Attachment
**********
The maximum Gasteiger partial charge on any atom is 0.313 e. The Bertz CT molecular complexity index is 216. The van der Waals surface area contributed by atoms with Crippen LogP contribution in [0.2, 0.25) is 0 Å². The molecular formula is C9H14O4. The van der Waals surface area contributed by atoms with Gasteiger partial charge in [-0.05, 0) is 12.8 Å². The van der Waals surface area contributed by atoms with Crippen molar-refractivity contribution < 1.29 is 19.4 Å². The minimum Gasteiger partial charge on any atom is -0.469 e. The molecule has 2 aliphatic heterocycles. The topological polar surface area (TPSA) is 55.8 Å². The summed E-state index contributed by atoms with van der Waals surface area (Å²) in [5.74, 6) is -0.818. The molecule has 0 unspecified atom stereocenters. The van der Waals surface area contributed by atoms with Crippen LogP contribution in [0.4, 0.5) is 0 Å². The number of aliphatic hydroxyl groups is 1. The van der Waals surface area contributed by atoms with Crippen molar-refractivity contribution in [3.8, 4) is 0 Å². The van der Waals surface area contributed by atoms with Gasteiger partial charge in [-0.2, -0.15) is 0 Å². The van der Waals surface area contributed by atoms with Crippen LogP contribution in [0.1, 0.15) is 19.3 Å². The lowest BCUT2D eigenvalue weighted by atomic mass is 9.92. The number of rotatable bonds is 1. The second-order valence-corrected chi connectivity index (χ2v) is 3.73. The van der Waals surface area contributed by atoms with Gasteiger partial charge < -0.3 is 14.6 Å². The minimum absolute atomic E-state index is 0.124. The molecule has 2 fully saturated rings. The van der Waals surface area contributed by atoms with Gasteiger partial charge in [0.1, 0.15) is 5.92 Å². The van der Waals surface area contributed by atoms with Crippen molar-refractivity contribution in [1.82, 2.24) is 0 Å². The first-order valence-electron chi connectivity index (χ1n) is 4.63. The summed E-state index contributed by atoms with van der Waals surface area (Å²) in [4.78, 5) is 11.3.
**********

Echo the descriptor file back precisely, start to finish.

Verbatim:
The maximum Gasteiger partial charge on any atom is 0.313 e. The Bertz CT molecular complexity index is 216. The van der Waals surface area contributed by atoms with Crippen LogP contribution in [0.2, 0.25) is 0 Å². The molecular formula is C9H14O4. The van der Waals surface area contributed by atoms with Gasteiger partial charge in [-0.05, 0) is 12.8 Å². The van der Waals surface area contributed by atoms with Crippen molar-refractivity contribution < 1.29 is 19.4 Å². The minimum Gasteiger partial charge on any atom is -0.469 e. The molecule has 2 aliphatic heterocycles. The topological polar surface area (TPSA) is 55.8 Å². The summed E-state index contributed by atoms with van der Waals surface area (Å²) in [5.74, 6) is -0.818. The molecule has 0 unspecified atom stereocenters. The van der Waals surface area contributed by atoms with Crippen LogP contribution in [0.4, 0.5) is 0 Å². The number of aliphatic hydroxyl groups is 1. The van der Waals surface area contributed by atoms with Crippen molar-refractivity contribution in [3.8, 4) is 0 Å². The van der Waals surface area contributed by atoms with Gasteiger partial charge in [-0.2, -0.15) is 0 Å². The van der Waals surface area contributed by atoms with Crippen LogP contribution in [0.1, 0.15) is 19.3 Å². The lowest BCUT2D eigenvalue weighted by atomic mass is 9.92. The number of rotatable bonds is 1. The second-order valence-corrected chi connectivity index (χ2v) is 3.73. The van der Waals surface area contributed by atoms with Gasteiger partial charge < -0.3 is 14.6 Å². The minimum absolute atomic E-state index is 0.124. The molecule has 2 fully saturated rings. The van der Waals surface area contributed by atoms with Gasteiger partial charge in [0.1, 0.15) is 5.92 Å². The van der Waals surface area contributed by atoms with Crippen molar-refractivity contribution in [1.82, 2.24) is 0 Å². The first-order valence-electron chi connectivity index (χ1n) is 4.63. The summed E-state index contributed by atoms with van der Waals surface area (Å²) in [4.78, 5) is 11.3.